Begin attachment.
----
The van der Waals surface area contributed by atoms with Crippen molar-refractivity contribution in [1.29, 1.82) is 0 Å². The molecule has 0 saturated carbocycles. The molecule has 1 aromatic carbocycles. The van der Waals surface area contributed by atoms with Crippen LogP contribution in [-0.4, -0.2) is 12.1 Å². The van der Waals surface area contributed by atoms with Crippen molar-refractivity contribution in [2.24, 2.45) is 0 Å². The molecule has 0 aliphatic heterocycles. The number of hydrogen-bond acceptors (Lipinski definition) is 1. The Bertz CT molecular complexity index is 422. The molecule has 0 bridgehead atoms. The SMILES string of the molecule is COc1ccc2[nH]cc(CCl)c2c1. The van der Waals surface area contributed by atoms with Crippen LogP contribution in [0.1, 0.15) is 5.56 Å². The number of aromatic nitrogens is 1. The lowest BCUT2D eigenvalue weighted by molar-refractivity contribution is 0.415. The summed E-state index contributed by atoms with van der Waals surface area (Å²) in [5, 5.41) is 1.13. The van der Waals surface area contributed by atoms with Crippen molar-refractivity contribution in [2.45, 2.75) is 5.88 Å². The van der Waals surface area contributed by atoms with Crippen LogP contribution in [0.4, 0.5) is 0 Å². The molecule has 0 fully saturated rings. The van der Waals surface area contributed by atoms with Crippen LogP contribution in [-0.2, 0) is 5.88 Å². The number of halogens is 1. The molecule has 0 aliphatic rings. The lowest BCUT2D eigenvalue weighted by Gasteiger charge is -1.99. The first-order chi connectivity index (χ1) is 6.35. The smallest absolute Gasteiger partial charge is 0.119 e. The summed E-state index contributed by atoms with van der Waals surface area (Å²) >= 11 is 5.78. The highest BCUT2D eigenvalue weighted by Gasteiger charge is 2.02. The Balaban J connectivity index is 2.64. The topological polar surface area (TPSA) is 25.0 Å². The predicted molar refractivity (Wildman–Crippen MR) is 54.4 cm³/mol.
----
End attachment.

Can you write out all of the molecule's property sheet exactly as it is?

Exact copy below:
The van der Waals surface area contributed by atoms with Crippen molar-refractivity contribution in [1.29, 1.82) is 0 Å². The molecule has 0 saturated carbocycles. The molecule has 1 aromatic carbocycles. The van der Waals surface area contributed by atoms with Crippen LogP contribution in [-0.4, -0.2) is 12.1 Å². The van der Waals surface area contributed by atoms with Crippen molar-refractivity contribution in [2.24, 2.45) is 0 Å². The molecule has 0 aliphatic heterocycles. The number of hydrogen-bond acceptors (Lipinski definition) is 1. The Bertz CT molecular complexity index is 422. The molecule has 0 bridgehead atoms. The SMILES string of the molecule is COc1ccc2[nH]cc(CCl)c2c1. The van der Waals surface area contributed by atoms with Crippen LogP contribution in [0.1, 0.15) is 5.56 Å². The number of aromatic nitrogens is 1. The lowest BCUT2D eigenvalue weighted by molar-refractivity contribution is 0.415. The summed E-state index contributed by atoms with van der Waals surface area (Å²) in [5, 5.41) is 1.13. The van der Waals surface area contributed by atoms with Crippen molar-refractivity contribution in [2.45, 2.75) is 5.88 Å². The van der Waals surface area contributed by atoms with Crippen LogP contribution in [0.4, 0.5) is 0 Å². The molecule has 0 fully saturated rings. The van der Waals surface area contributed by atoms with Crippen LogP contribution in [-0.2, 0) is 5.88 Å². The number of halogens is 1. The molecule has 0 aliphatic rings. The lowest BCUT2D eigenvalue weighted by Gasteiger charge is -1.99. The first-order chi connectivity index (χ1) is 6.35. The smallest absolute Gasteiger partial charge is 0.119 e. The summed E-state index contributed by atoms with van der Waals surface area (Å²) >= 11 is 5.78. The highest BCUT2D eigenvalue weighted by Gasteiger charge is 2.02. The Balaban J connectivity index is 2.64. The topological polar surface area (TPSA) is 25.0 Å². The predicted molar refractivity (Wildman–Crippen MR) is 54.4 cm³/mol.